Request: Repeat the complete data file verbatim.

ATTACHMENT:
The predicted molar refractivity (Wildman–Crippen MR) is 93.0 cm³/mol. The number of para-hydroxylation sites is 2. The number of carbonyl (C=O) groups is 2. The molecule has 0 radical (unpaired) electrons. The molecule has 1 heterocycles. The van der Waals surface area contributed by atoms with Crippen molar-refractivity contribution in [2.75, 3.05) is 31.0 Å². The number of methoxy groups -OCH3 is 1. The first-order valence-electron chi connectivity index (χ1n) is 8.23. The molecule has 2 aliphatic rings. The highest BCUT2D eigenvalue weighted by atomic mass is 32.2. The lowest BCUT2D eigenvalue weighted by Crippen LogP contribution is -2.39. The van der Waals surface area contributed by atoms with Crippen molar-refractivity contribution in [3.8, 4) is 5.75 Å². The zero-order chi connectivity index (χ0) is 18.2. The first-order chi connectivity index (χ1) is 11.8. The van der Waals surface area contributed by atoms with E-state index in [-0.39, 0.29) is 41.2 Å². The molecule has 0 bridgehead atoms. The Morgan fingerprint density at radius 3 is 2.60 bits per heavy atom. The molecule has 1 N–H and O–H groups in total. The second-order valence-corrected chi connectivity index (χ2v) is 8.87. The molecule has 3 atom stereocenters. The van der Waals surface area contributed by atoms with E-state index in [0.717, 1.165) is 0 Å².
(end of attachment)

The predicted molar refractivity (Wildman–Crippen MR) is 93.0 cm³/mol. The number of para-hydroxylation sites is 2. The number of carbonyl (C=O) groups is 2. The molecule has 0 radical (unpaired) electrons. The molecule has 1 heterocycles. The van der Waals surface area contributed by atoms with Crippen molar-refractivity contribution in [2.75, 3.05) is 31.0 Å². The number of methoxy groups -OCH3 is 1. The first-order valence-electron chi connectivity index (χ1n) is 8.23. The molecule has 2 aliphatic rings. The highest BCUT2D eigenvalue weighted by atomic mass is 32.2. The lowest BCUT2D eigenvalue weighted by Crippen LogP contribution is -2.39. The van der Waals surface area contributed by atoms with Crippen molar-refractivity contribution in [3.8, 4) is 5.75 Å². The zero-order chi connectivity index (χ0) is 18.2. The first-order chi connectivity index (χ1) is 11.8. The van der Waals surface area contributed by atoms with E-state index in [-0.39, 0.29) is 41.2 Å². The molecule has 0 bridgehead atoms. The Morgan fingerprint density at radius 3 is 2.60 bits per heavy atom. The molecule has 1 N–H and O–H groups in total. The second-order valence-corrected chi connectivity index (χ2v) is 8.87. The molecule has 3 atom stereocenters. The van der Waals surface area contributed by atoms with E-state index in [0.717, 1.165) is 0 Å².